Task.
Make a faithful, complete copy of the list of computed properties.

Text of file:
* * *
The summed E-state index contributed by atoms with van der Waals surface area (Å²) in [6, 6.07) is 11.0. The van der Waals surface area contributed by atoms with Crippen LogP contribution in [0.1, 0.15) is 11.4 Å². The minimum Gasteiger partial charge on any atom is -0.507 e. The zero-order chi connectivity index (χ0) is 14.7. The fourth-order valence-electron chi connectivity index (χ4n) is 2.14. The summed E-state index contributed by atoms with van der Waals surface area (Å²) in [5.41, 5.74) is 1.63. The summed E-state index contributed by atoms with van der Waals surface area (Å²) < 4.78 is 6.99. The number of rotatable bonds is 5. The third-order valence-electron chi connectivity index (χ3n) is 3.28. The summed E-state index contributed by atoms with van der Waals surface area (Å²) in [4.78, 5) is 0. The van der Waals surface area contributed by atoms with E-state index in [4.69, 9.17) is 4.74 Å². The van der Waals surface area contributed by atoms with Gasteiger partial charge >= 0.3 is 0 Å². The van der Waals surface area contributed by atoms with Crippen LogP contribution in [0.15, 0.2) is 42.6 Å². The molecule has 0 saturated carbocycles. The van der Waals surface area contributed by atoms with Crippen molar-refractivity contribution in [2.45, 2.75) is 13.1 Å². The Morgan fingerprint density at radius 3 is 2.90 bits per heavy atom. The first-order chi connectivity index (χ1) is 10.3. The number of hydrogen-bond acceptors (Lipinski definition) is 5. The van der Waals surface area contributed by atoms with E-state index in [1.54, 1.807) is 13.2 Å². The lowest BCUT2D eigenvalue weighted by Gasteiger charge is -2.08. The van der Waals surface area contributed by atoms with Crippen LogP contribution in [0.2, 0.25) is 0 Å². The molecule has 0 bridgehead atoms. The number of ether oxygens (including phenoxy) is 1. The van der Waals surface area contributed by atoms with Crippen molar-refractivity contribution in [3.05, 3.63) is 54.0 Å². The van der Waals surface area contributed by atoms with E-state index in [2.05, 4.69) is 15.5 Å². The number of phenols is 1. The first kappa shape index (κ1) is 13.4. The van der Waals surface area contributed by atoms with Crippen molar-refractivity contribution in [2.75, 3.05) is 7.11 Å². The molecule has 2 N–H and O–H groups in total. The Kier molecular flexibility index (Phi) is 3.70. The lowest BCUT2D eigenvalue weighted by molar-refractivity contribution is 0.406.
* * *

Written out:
The summed E-state index contributed by atoms with van der Waals surface area (Å²) in [6, 6.07) is 11.0. The van der Waals surface area contributed by atoms with Crippen LogP contribution in [0.1, 0.15) is 11.4 Å². The minimum Gasteiger partial charge on any atom is -0.507 e. The zero-order chi connectivity index (χ0) is 14.7. The fourth-order valence-electron chi connectivity index (χ4n) is 2.14. The summed E-state index contributed by atoms with van der Waals surface area (Å²) in [5.41, 5.74) is 1.63. The summed E-state index contributed by atoms with van der Waals surface area (Å²) < 4.78 is 6.99. The number of rotatable bonds is 5. The third-order valence-electron chi connectivity index (χ3n) is 3.28. The summed E-state index contributed by atoms with van der Waals surface area (Å²) in [4.78, 5) is 0. The van der Waals surface area contributed by atoms with E-state index in [4.69, 9.17) is 4.74 Å². The van der Waals surface area contributed by atoms with Gasteiger partial charge >= 0.3 is 0 Å². The van der Waals surface area contributed by atoms with Crippen LogP contribution in [0.15, 0.2) is 42.6 Å². The molecule has 0 saturated carbocycles. The van der Waals surface area contributed by atoms with Crippen molar-refractivity contribution in [2.45, 2.75) is 13.1 Å². The Morgan fingerprint density at radius 3 is 2.90 bits per heavy atom. The first-order chi connectivity index (χ1) is 10.3. The number of hydrogen-bond acceptors (Lipinski definition) is 5. The van der Waals surface area contributed by atoms with E-state index in [1.54, 1.807) is 13.2 Å². The lowest BCUT2D eigenvalue weighted by Gasteiger charge is -2.08. The van der Waals surface area contributed by atoms with Crippen LogP contribution in [0.2, 0.25) is 0 Å². The molecule has 0 bridgehead atoms. The number of ether oxygens (including phenoxy) is 1. The van der Waals surface area contributed by atoms with Crippen molar-refractivity contribution in [3.05, 3.63) is 54.0 Å². The van der Waals surface area contributed by atoms with E-state index in [2.05, 4.69) is 15.5 Å². The number of phenols is 1. The first kappa shape index (κ1) is 13.4. The van der Waals surface area contributed by atoms with Crippen molar-refractivity contribution in [2.75, 3.05) is 7.11 Å². The molecule has 2 N–H and O–H groups in total. The Kier molecular flexibility index (Phi) is 3.70. The lowest BCUT2D eigenvalue weighted by molar-refractivity contribution is 0.406.